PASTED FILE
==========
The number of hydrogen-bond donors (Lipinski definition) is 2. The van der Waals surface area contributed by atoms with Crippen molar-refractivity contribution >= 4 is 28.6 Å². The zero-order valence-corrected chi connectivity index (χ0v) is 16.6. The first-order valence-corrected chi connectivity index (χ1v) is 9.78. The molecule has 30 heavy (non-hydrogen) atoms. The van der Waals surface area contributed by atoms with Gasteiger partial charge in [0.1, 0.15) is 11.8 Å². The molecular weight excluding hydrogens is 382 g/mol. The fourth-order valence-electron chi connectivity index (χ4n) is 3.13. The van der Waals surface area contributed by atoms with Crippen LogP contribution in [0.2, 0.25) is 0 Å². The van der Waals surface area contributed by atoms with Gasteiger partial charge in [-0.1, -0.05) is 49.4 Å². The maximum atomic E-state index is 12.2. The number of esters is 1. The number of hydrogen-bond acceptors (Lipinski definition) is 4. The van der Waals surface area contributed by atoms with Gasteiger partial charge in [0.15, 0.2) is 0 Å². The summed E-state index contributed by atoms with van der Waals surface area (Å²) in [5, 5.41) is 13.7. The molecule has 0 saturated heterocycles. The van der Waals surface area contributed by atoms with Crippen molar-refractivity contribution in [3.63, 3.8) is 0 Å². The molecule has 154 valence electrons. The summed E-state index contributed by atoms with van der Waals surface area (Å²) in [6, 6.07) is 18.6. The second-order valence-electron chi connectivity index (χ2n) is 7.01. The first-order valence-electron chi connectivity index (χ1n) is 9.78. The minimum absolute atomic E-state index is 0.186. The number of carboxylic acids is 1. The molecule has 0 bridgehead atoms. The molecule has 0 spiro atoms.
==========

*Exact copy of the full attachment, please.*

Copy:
The number of hydrogen-bond donors (Lipinski definition) is 2. The van der Waals surface area contributed by atoms with Crippen molar-refractivity contribution >= 4 is 28.6 Å². The zero-order valence-corrected chi connectivity index (χ0v) is 16.6. The first-order valence-corrected chi connectivity index (χ1v) is 9.78. The molecule has 30 heavy (non-hydrogen) atoms. The van der Waals surface area contributed by atoms with Gasteiger partial charge in [0.1, 0.15) is 11.8 Å². The molecular weight excluding hydrogens is 382 g/mol. The fourth-order valence-electron chi connectivity index (χ4n) is 3.13. The van der Waals surface area contributed by atoms with Crippen LogP contribution in [0.2, 0.25) is 0 Å². The van der Waals surface area contributed by atoms with Gasteiger partial charge in [-0.1, -0.05) is 49.4 Å². The maximum atomic E-state index is 12.2. The number of esters is 1. The number of hydrogen-bond acceptors (Lipinski definition) is 4. The van der Waals surface area contributed by atoms with Gasteiger partial charge in [0.15, 0.2) is 0 Å². The summed E-state index contributed by atoms with van der Waals surface area (Å²) in [5, 5.41) is 13.7. The molecule has 0 saturated heterocycles. The van der Waals surface area contributed by atoms with Crippen molar-refractivity contribution in [3.63, 3.8) is 0 Å². The molecule has 154 valence electrons. The summed E-state index contributed by atoms with van der Waals surface area (Å²) in [6, 6.07) is 18.6. The second-order valence-electron chi connectivity index (χ2n) is 7.01. The first-order valence-electron chi connectivity index (χ1n) is 9.78. The minimum absolute atomic E-state index is 0.186. The number of carboxylic acids is 1. The molecule has 0 bridgehead atoms. The molecule has 0 spiro atoms.